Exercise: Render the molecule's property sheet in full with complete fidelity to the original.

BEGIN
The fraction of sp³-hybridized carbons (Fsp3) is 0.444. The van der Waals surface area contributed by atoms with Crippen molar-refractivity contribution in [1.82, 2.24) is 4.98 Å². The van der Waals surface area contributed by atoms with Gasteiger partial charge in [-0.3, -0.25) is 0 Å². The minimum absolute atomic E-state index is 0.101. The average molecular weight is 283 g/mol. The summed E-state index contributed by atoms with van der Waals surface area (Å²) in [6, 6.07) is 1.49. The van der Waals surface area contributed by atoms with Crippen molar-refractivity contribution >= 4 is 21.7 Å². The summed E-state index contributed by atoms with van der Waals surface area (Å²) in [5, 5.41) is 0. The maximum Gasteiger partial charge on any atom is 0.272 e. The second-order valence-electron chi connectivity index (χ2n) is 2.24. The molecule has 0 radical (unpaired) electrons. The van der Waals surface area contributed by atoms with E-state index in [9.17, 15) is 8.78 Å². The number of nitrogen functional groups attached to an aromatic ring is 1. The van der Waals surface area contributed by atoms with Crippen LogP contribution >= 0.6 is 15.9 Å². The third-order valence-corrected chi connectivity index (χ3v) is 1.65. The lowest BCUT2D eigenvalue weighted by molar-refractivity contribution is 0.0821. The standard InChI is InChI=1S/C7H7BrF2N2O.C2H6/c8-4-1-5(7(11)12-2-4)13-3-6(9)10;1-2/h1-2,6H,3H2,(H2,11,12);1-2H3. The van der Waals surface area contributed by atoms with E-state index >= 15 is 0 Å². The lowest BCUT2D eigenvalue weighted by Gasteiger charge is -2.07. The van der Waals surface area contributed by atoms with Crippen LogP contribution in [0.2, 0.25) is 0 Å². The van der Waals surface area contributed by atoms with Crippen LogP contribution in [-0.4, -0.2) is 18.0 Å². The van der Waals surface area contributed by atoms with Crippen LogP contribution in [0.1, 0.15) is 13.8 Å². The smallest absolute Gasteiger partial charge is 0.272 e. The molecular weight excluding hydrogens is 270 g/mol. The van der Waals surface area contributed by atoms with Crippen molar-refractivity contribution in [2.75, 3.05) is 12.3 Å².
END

The fraction of sp³-hybridized carbons (Fsp3) is 0.444. The van der Waals surface area contributed by atoms with Crippen molar-refractivity contribution in [1.82, 2.24) is 4.98 Å². The van der Waals surface area contributed by atoms with Gasteiger partial charge in [-0.3, -0.25) is 0 Å². The minimum absolute atomic E-state index is 0.101. The average molecular weight is 283 g/mol. The summed E-state index contributed by atoms with van der Waals surface area (Å²) in [6, 6.07) is 1.49. The van der Waals surface area contributed by atoms with Crippen molar-refractivity contribution >= 4 is 21.7 Å². The summed E-state index contributed by atoms with van der Waals surface area (Å²) in [5, 5.41) is 0. The maximum Gasteiger partial charge on any atom is 0.272 e. The second-order valence-electron chi connectivity index (χ2n) is 2.24. The molecule has 0 radical (unpaired) electrons. The van der Waals surface area contributed by atoms with E-state index in [9.17, 15) is 8.78 Å². The number of nitrogen functional groups attached to an aromatic ring is 1. The van der Waals surface area contributed by atoms with Crippen LogP contribution >= 0.6 is 15.9 Å². The third-order valence-corrected chi connectivity index (χ3v) is 1.65. The lowest BCUT2D eigenvalue weighted by molar-refractivity contribution is 0.0821. The standard InChI is InChI=1S/C7H7BrF2N2O.C2H6/c8-4-1-5(7(11)12-2-4)13-3-6(9)10;1-2/h1-2,6H,3H2,(H2,11,12);1-2H3. The van der Waals surface area contributed by atoms with E-state index >= 15 is 0 Å². The lowest BCUT2D eigenvalue weighted by Gasteiger charge is -2.07. The van der Waals surface area contributed by atoms with Crippen LogP contribution in [0.2, 0.25) is 0 Å². The van der Waals surface area contributed by atoms with Crippen LogP contribution in [-0.4, -0.2) is 18.0 Å². The van der Waals surface area contributed by atoms with Crippen LogP contribution in [0.1, 0.15) is 13.8 Å². The smallest absolute Gasteiger partial charge is 0.272 e. The molecular weight excluding hydrogens is 270 g/mol. The van der Waals surface area contributed by atoms with Crippen molar-refractivity contribution in [2.75, 3.05) is 12.3 Å².